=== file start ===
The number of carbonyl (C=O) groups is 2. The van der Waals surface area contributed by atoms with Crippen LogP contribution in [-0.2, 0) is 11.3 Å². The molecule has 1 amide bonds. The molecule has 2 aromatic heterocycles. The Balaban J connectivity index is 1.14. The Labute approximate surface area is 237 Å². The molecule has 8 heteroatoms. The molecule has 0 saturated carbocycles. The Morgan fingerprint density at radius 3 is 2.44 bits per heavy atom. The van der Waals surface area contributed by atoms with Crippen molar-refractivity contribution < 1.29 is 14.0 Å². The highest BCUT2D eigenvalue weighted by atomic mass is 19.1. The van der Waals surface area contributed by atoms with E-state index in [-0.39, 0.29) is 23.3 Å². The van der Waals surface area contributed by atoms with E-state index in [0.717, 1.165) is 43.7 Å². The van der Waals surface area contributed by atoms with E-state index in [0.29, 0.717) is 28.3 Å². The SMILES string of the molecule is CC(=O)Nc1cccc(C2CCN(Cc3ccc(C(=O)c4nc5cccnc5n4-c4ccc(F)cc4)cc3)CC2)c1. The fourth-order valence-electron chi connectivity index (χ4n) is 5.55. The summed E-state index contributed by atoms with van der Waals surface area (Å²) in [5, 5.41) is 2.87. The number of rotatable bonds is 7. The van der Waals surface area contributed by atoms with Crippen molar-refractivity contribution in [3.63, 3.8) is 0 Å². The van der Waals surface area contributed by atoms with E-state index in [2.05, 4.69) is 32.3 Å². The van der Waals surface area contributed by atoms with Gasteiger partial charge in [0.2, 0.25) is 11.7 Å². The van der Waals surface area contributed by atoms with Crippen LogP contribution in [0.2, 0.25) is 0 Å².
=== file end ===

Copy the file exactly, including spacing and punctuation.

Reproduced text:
The number of carbonyl (C=O) groups is 2. The van der Waals surface area contributed by atoms with Crippen LogP contribution in [-0.2, 0) is 11.3 Å². The molecule has 1 amide bonds. The molecule has 2 aromatic heterocycles. The Balaban J connectivity index is 1.14. The Labute approximate surface area is 237 Å². The molecule has 8 heteroatoms. The molecule has 0 saturated carbocycles. The Morgan fingerprint density at radius 3 is 2.44 bits per heavy atom. The van der Waals surface area contributed by atoms with Crippen molar-refractivity contribution < 1.29 is 14.0 Å². The highest BCUT2D eigenvalue weighted by atomic mass is 19.1. The van der Waals surface area contributed by atoms with E-state index in [-0.39, 0.29) is 23.3 Å². The van der Waals surface area contributed by atoms with E-state index in [0.717, 1.165) is 43.7 Å². The van der Waals surface area contributed by atoms with E-state index in [0.29, 0.717) is 28.3 Å². The SMILES string of the molecule is CC(=O)Nc1cccc(C2CCN(Cc3ccc(C(=O)c4nc5cccnc5n4-c4ccc(F)cc4)cc3)CC2)c1. The fourth-order valence-electron chi connectivity index (χ4n) is 5.55. The summed E-state index contributed by atoms with van der Waals surface area (Å²) in [5, 5.41) is 2.87. The number of rotatable bonds is 7. The van der Waals surface area contributed by atoms with Crippen molar-refractivity contribution in [3.63, 3.8) is 0 Å². The van der Waals surface area contributed by atoms with E-state index in [2.05, 4.69) is 32.3 Å². The van der Waals surface area contributed by atoms with Gasteiger partial charge in [0.2, 0.25) is 11.7 Å². The van der Waals surface area contributed by atoms with Crippen LogP contribution in [0.2, 0.25) is 0 Å².